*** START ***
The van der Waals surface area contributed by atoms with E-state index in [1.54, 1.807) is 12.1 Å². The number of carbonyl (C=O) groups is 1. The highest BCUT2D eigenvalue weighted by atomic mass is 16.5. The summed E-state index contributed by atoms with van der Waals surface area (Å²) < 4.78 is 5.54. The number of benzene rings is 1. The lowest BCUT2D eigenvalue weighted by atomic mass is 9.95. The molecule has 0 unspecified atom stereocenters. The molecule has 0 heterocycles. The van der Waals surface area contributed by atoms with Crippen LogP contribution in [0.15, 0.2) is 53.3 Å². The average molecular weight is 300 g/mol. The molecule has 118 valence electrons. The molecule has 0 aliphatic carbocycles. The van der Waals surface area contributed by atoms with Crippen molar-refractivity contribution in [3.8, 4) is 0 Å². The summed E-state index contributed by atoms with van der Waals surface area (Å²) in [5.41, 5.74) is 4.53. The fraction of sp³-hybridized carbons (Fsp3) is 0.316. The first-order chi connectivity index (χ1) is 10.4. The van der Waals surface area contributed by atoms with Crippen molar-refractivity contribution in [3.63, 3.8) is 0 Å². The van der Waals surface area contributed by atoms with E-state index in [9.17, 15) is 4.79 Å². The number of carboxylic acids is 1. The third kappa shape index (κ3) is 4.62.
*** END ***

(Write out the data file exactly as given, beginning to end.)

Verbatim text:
The van der Waals surface area contributed by atoms with E-state index in [1.54, 1.807) is 12.1 Å². The number of carbonyl (C=O) groups is 1. The highest BCUT2D eigenvalue weighted by atomic mass is 16.5. The summed E-state index contributed by atoms with van der Waals surface area (Å²) < 4.78 is 5.54. The number of benzene rings is 1. The lowest BCUT2D eigenvalue weighted by atomic mass is 9.95. The molecule has 0 unspecified atom stereocenters. The molecule has 0 heterocycles. The van der Waals surface area contributed by atoms with Crippen LogP contribution in [0.15, 0.2) is 53.3 Å². The average molecular weight is 300 g/mol. The molecule has 118 valence electrons. The molecule has 0 aliphatic carbocycles. The van der Waals surface area contributed by atoms with Crippen molar-refractivity contribution in [3.8, 4) is 0 Å². The summed E-state index contributed by atoms with van der Waals surface area (Å²) in [5.41, 5.74) is 4.53. The fraction of sp³-hybridized carbons (Fsp3) is 0.316. The first-order chi connectivity index (χ1) is 10.4. The van der Waals surface area contributed by atoms with Crippen molar-refractivity contribution in [3.63, 3.8) is 0 Å². The van der Waals surface area contributed by atoms with E-state index in [9.17, 15) is 4.79 Å². The number of carboxylic acids is 1. The third kappa shape index (κ3) is 4.62.